What’s fascinating to me is that in the example above, four client stations are transmitting to a single AP station radio simultaneously within the same transmit opportunity (TxOP). This is pretty slick compared to the traditional OFDM behavior where only a single station can transmit at once. While the multi-user downlink seemed intuitive (with the exception of the simultaneous CTS frames) the uplink direction initially had me scratching my head. As any wireless professional knows with CSMA/CA only one station can transmit at a given time.
Before we look at the mechanics of uplink multi-user OFDMA we need to understand how the AP learns about client uplink traffic needs. The AP can learn which clients have traffic to send one of two ways: explicitly and implicitly. One method involves the AP sending a Buffer Status Report Poll (BSRP) trigger frame, to which clients will respond with a Buffer Status Report (BSR). This explicit method (shown below) is inefficient due to the control traffic associated with polling clients but there is a more efficient alternative discussed later.
Now for the mechanics of the exchange. To coordinate uplink MU-OFDMA the AP will again contend for airtime. Once the AP has obtained a TXOP it may send a BSRP trigger to learn about traffic needs with clients responding with a BSR. Next the AP will send another MU-RTS trigger frame indicating which client stations can simultaneously transmit back. The client stations will respond by sending a CTS to the AP. The AP will then send another trigger frame effectively initiating the simultaneous uplink MU-OFDMA transmissions. At this point each client will send their data upstream and add padding as necessary (each uplink PPDU must be the same size). Finally the AP sends a multi-user block acknowledgement.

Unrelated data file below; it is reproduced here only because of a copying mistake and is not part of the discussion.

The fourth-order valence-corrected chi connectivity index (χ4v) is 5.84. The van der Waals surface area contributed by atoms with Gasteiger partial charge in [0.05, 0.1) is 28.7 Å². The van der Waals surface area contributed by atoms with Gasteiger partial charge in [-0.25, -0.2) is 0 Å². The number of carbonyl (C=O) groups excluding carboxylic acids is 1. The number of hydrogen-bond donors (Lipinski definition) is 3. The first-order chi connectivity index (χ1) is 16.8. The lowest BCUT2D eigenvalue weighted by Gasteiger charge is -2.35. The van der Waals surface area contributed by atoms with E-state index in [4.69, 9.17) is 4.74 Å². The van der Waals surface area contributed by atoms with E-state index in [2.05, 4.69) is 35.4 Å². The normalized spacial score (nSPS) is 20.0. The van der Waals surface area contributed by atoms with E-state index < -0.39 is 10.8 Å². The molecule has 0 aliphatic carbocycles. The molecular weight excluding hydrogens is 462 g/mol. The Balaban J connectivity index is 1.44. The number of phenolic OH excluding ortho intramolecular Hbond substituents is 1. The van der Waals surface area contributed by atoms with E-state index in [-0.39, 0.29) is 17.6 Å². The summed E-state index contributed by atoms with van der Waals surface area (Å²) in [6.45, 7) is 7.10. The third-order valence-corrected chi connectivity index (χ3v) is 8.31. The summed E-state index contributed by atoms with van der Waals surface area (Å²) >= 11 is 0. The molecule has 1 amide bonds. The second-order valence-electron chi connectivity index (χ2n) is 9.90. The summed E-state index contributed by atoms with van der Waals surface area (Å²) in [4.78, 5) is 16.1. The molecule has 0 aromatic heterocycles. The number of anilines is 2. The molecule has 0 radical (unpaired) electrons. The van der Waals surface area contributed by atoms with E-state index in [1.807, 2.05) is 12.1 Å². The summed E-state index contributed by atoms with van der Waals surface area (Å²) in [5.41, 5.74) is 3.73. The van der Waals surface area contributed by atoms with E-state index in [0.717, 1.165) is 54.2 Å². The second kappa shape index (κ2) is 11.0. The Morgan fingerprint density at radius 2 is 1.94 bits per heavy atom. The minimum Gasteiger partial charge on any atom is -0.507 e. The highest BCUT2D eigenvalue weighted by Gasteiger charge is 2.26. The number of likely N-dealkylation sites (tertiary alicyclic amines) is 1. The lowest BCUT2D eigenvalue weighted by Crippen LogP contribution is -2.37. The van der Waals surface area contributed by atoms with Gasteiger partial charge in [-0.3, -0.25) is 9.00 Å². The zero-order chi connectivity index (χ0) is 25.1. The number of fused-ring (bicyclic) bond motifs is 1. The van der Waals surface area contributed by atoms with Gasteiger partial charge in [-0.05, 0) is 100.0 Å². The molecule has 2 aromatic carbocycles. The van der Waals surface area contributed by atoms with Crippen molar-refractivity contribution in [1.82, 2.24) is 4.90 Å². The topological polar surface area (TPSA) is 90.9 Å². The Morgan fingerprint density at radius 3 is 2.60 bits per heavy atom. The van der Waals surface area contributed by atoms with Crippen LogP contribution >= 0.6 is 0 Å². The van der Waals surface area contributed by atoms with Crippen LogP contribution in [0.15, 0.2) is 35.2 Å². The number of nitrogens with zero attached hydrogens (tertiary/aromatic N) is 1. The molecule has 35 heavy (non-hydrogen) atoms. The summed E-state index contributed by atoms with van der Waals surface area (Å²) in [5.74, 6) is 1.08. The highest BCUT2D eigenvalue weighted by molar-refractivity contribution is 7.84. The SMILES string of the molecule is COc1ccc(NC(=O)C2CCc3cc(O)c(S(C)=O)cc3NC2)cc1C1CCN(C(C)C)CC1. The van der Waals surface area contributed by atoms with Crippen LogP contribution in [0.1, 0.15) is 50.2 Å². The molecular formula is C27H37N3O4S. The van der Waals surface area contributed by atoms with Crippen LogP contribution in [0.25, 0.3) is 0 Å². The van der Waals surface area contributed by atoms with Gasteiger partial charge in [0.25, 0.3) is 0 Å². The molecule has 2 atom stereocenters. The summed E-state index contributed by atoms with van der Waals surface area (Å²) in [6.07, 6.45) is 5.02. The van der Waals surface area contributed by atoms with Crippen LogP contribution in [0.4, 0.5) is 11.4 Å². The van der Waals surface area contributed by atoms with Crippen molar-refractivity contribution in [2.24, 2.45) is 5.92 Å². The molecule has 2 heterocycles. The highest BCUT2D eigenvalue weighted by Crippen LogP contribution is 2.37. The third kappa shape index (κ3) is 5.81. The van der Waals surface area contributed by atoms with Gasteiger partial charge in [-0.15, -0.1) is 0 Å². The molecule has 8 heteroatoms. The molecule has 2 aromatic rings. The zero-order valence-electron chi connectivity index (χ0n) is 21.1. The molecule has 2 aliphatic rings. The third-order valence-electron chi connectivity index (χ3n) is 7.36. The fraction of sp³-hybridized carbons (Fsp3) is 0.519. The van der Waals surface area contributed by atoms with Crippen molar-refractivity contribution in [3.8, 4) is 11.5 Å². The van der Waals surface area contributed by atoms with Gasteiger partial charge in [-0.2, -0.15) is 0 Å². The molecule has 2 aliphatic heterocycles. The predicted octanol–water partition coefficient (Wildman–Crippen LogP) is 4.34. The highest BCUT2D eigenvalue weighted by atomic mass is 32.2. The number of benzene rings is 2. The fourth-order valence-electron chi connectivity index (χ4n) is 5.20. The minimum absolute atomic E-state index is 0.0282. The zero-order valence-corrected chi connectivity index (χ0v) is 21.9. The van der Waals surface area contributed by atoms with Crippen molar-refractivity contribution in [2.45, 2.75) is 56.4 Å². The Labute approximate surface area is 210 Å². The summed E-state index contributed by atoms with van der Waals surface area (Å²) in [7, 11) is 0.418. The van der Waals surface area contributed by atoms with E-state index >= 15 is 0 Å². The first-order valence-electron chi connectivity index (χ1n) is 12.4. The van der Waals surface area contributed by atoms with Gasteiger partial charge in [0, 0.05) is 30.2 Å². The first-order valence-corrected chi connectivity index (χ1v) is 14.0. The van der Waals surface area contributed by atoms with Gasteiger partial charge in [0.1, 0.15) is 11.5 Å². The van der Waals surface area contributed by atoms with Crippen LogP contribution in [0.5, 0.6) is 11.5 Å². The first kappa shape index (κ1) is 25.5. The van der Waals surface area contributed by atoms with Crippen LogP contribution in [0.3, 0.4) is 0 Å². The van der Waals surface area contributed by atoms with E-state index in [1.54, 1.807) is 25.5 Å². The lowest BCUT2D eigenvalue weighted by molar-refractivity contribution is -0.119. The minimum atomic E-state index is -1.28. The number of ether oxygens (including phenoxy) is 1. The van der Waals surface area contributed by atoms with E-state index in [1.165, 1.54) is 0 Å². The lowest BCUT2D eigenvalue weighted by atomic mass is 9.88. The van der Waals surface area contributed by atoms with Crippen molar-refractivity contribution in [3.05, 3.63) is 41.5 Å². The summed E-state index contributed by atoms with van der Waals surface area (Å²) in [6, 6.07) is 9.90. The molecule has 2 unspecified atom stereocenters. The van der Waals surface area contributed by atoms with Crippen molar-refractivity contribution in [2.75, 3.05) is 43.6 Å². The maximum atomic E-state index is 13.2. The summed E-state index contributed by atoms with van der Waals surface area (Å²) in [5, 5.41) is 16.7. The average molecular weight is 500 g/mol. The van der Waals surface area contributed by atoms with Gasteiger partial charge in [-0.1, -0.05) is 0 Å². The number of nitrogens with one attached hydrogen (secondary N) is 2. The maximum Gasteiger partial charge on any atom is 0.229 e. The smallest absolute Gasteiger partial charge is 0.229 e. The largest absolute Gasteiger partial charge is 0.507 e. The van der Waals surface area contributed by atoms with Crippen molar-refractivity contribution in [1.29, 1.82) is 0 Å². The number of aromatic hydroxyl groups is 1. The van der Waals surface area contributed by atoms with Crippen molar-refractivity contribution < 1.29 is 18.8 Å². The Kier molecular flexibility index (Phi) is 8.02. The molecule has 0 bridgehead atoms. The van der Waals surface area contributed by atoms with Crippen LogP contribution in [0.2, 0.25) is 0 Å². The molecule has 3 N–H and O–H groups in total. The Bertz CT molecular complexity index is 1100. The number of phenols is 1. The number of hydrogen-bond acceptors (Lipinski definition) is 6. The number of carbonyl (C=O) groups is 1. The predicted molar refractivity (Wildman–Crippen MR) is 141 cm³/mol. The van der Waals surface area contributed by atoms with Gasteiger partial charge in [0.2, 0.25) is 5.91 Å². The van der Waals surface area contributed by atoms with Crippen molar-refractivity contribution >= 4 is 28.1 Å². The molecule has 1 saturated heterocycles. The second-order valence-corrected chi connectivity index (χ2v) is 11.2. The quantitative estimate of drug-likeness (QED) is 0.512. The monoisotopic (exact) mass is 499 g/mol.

Once clients are on the network and passing traffic the AP can glean information contained in the QoS Control Field of client transmissions to learn about traffic buffers. This implicit method reduces, and possibly eliminates, the need for the AP to poll clients with a BSRP thereby further improving efficiency in the uplink direction.
To me this AP coordinated trigger frame mechanism seems a little like the Point Coordination Function (PCF) MAC architecture that never caught on. The AP is almost acting as an arbitrator, directing multi-user transmissions in both the downlink and uplink.
One question that come to mind include how does one ensure client A cannot snoop in on a RU destined to client B in the downlink? I have not found any documentation to confirm this but I would suspect each RU within an AP downlink transmission is encrypted with a key unique to the client. I would imagine this increases the load on the AP CPU, with the AP processing multiple data streams through an encryption algorithm before a transmission with the reverse decryption process as well. However, 802.11ax will require new hardware which will likely have increased CPU and RAM to handle the additional load.
Another question that comes to mind is how does the mult-user aspect of OFDMA interact with WMM? If nine clients are transmitting simultaneously upstream the contention window mechanism is not in use. The same could be said for the downstream. I suppose the AP will schedule clients with high priority traffic in the multi-user transmissions more frequently than clients with lower priority traffic?
The drawback at this time is that in order to take advantage of this efficiency improvement the environment needs 802.11ax compliant, or Wi-Fi 6 certified, client stations which are not widely available at the time of this writing. I’m excited about the possibility of transmitting to nine times as many clients in a single TXOP. Time will tell if this produces a net gain in terms of overall throughput delivered on a channel during a given transmission. It will be interesting to see how we measure any performance improvement OFDMA has over allowing a single client to transmit at the highest MCS rate possible.
Hopefully you found this post informative. If you’re interested in learning more I strongly encourage you to read the white paper referenced in the post, and to watch the presentation from Perry Correll at WLPC.